I ended up buying an HD Xacti a couple of years ago on the recommendation of a friend who owned one, and it was one of the best decisions I've made. There's a few features the Xacti doesn't have, such as auto-stabilization, but this was outweighed by the advantages: no wasting time while playing back a whole cassette into FinalCutPro, no dealing with the issues that come with "contact media" and a tape transport with hundreds of moving parts -- and really tiny ones, at that -- and no extra-cost issues that come with having to stock up on blank media (even when I can find them on special, miniDV cassettes run me anywhere from $5 - $10 each). My total expenditure for blank media last year was about $35, for a 16gb SDHC card (the Xacti shipped with an 8gb card). With the Xacti, I load the card into a card dock, pull the shots I want to use, throw out the rest, erase the card, and it's ready to roll again; no sitting around for an hour cooling my heels while I wait for the HV10 to play back a whole cassette into the computer.
Along with the tech issues, there's also the issue of shooting street protests and such, which another poster touched on earlier. When not designing for a living, one of my avocations is shooting "underground newsreels" of protests and civil disobedience for the local Indymedia site, and up until I got the Xacti, I'd been shooting all those events on the HV10. The advantage of the Xacti made itself clear when the Occupy movement was emerging last fall, and the police started really freaking out on people with cameras. I've been very lucky so far, but, still... in any given situation in the streets, if the cops start freaking out, I'd rather have the Xacti snatched and/or smashed up by a cop than the HV10; at about $130-ish, the Xacti would be much easier to replace than the $800 HV10.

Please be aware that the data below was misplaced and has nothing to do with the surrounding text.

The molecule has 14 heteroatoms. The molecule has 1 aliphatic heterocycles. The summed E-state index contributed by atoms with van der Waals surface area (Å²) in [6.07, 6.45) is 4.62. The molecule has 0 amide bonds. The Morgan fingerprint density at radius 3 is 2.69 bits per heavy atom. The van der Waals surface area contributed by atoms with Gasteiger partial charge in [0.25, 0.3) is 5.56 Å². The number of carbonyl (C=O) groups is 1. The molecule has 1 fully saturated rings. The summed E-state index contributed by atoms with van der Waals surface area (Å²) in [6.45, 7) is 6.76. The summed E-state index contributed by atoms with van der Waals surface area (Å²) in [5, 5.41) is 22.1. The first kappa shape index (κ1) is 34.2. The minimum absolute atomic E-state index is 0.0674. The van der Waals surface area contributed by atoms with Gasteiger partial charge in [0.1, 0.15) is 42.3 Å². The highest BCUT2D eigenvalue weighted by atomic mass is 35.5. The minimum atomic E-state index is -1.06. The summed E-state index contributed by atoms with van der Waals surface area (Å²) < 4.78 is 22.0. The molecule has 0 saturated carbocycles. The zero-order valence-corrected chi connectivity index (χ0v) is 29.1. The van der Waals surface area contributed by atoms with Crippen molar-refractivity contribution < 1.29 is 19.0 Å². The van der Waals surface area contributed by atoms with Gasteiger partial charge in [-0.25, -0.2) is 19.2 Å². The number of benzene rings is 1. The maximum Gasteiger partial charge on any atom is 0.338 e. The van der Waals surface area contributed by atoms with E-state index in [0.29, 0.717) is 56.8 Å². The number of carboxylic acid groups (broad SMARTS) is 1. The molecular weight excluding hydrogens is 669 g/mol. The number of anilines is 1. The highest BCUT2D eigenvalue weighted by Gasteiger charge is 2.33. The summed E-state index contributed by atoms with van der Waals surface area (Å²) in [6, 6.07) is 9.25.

These days, I pretty much use the HV10 only for times when I need the best picture/sound quailty I can get -- usually music festivals, my wife's band's gigs, stuff like that. The rest of the time, it's the Xacti.
"What also got completely missed was the Sanyo Xacti series"
Well, except that the review of the Pannies states that they own the rights to the Xacti tech which is now discontinued by Sanyo.
I didn't know that Panasonic had taken over the Xacti stuff, I've got an old 1.5 metre water resistant Xacti and it's perfect for snorkeling, I've managed to get rays (very jammy with a manta), sharks, turtles and very other coral and fishy type stuff and it's only packed up once in 5 years ( a day in a bowl of rice sorted that out). Hopefully Panasonic have improved the video in low light as it's bloody useless above ground unless it's sunny. Saying that, my main compact's a TZ12 and it's great in low light.
The Kodak ZX5 Playsport can also be bought in blue and green.
I picked up a green one from Amazon, only £71, in part due to the colour, its the cheapest. That said if I drop it in a swimming pool I won't loose it.
Just make sure you've got a beefy PC for processing the vids....
What is an "active camcorder" when it's at home? I've always thought camcorders weren't active enough.